Someone ring a bell because Connecticut Attorney General Richard Blumenthal has just sued Countrywide (and, of course, Bank of America) for deceptive lending practices. They’re seeking damages of $100,000 for each violation, as well as “up to $5,000 per violation of state consumer protection laws, disgorgement of all ill-gotten gains and an order compelling the company to cease its illegal practices.”
Blumenthal, also known as the badass who sued Best Buy over their deceptive secret website, said this about our 2008 “Worst Company in America”:
“Countrywide was at their side — as an insolvency enabler. Countrywide inflated homeowner incomes to qualify them for loans they couldn’t pay back and misled consumers about loan terms.
“Countrywide stacked the deck and the deal against its customers: Our goal is to un-stack the deck — and undo the deals — restoring fairness and fiscal sense to mortgages. I will fight for restitution — money back to homeowners used and abused by Countrywide — as well as fines and forfeitures to the state. Our lawsuit seeks to invalidate loans that violate state law, allowing consumers to shed illegal, unreasonable fees and conditions that leave them at the precipice of foreclosure. We must vigorously fight predatory lending practices that trap consumers on a debt treadmill,” Blumenthal said.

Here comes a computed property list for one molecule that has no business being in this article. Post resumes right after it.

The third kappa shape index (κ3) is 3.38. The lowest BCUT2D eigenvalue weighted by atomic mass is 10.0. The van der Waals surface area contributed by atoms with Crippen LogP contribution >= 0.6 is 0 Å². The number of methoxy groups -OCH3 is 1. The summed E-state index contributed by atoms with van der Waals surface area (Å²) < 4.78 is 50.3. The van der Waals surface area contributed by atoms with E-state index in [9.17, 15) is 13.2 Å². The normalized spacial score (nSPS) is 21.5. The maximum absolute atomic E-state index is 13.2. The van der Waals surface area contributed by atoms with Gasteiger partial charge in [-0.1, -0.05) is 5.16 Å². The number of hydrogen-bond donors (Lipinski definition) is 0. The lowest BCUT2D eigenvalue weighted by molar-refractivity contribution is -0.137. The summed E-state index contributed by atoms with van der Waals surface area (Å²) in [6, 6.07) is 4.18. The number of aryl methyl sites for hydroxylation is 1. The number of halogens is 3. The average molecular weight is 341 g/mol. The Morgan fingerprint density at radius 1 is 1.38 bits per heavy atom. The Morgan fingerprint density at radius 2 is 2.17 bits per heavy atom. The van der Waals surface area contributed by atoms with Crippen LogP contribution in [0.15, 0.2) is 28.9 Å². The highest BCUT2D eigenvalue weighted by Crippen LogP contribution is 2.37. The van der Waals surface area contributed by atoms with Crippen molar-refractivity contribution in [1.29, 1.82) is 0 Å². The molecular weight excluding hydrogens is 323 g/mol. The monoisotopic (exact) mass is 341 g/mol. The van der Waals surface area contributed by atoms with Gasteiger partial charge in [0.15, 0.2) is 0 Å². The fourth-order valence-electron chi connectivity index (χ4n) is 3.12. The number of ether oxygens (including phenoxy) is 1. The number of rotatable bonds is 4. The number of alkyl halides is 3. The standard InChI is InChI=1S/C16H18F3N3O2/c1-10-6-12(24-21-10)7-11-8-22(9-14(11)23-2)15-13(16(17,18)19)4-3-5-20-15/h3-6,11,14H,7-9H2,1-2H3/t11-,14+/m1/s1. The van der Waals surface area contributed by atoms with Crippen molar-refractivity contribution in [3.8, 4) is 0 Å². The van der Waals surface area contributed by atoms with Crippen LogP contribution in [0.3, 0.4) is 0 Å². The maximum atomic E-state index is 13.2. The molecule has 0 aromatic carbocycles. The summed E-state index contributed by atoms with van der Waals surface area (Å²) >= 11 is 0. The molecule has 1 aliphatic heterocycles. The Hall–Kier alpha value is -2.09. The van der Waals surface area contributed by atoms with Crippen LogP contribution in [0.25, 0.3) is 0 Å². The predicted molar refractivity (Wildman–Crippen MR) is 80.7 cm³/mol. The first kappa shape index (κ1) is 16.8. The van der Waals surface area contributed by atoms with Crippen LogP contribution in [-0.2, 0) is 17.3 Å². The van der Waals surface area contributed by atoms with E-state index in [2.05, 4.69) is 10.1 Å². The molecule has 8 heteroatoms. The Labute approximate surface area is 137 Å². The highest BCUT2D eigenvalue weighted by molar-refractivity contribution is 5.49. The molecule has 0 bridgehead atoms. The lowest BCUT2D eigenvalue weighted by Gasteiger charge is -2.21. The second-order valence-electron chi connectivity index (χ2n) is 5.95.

Blumenthal has released a list of ways in which Countrywide allegedly violated Connecticut lending laws. Here it is in all its shady glory:
Blumenthal alleges Countrywide violated state consumer protection and banking laws by:
- Encouraging consumers to take out loans the company knew or should have known they could not afford;
- Improperly inflating consumers’ incomes to qualify them for loans they otherwise could not have received;
- Providing loans with different and more expensive terms than consumers were promised;
- Pressuring consumers into mortgages with temporary interest only payment options when the company knew or should have known they could not afford the higher payments that would come due later;
- Providing variable rate loans to consumers with the assurance they could refinance before interest rates reset, only to later refuse to do so;
- Sending at least one consumer rejected for a home equity loan at one Countrywide office to another company branch where the loan request was approved;
- Demanding Connecticut consumers facing foreclosure pay excessive and inaccurate legal fees in order to reinstate their loans;
- Promising to help homeowners “in financial difficulty to establish suitable payment plans,” but instead demanding loan modifications and repayment plans that were unsustainable, unaffordable or unsuitable.
If you’re interested, you can read the entire complaint here (PDF). Bank of America told the Wall Street Journal that they couldn’t comment on pending litigation, which is just as well because we had a “taking it seriously” post yesterday and we wouldn’t want to bore you or anything.